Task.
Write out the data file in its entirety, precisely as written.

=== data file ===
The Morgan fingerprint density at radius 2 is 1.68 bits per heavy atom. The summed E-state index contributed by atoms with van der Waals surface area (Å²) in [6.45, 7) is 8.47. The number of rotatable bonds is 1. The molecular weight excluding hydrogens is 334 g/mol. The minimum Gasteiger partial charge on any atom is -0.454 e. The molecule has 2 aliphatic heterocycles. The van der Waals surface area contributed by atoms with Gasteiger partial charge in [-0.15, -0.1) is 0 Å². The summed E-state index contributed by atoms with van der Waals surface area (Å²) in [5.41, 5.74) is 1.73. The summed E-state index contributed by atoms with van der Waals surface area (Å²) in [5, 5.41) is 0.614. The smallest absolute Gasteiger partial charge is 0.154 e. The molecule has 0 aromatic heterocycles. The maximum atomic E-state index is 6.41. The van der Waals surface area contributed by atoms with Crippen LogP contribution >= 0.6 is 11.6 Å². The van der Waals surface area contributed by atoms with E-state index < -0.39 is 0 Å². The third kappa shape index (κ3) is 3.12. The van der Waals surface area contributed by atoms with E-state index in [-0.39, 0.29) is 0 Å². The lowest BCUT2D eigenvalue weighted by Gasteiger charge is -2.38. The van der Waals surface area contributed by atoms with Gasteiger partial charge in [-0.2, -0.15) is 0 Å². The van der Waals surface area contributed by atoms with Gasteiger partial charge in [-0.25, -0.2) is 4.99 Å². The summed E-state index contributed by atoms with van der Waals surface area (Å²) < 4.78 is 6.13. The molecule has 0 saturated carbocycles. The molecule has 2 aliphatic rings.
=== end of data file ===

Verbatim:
The Morgan fingerprint density at radius 2 is 1.68 bits per heavy atom. The summed E-state index contributed by atoms with van der Waals surface area (Å²) in [6.45, 7) is 8.47. The number of rotatable bonds is 1. The molecular weight excluding hydrogens is 334 g/mol. The minimum Gasteiger partial charge on any atom is -0.454 e. The molecule has 2 aliphatic heterocycles. The van der Waals surface area contributed by atoms with Gasteiger partial charge in [-0.15, -0.1) is 0 Å². The summed E-state index contributed by atoms with van der Waals surface area (Å²) in [5.41, 5.74) is 1.73. The summed E-state index contributed by atoms with van der Waals surface area (Å²) in [5, 5.41) is 0.614. The smallest absolute Gasteiger partial charge is 0.154 e. The molecule has 0 aromatic heterocycles. The maximum atomic E-state index is 6.41. The van der Waals surface area contributed by atoms with Crippen LogP contribution >= 0.6 is 11.6 Å². The van der Waals surface area contributed by atoms with E-state index < -0.39 is 0 Å². The third kappa shape index (κ3) is 3.12. The van der Waals surface area contributed by atoms with E-state index in [-0.39, 0.29) is 0 Å². The lowest BCUT2D eigenvalue weighted by Gasteiger charge is -2.38. The van der Waals surface area contributed by atoms with Gasteiger partial charge in [-0.2, -0.15) is 0 Å². The van der Waals surface area contributed by atoms with Gasteiger partial charge in [-0.25, -0.2) is 4.99 Å². The summed E-state index contributed by atoms with van der Waals surface area (Å²) < 4.78 is 6.13. The molecule has 0 saturated carbocycles. The molecule has 2 aliphatic rings.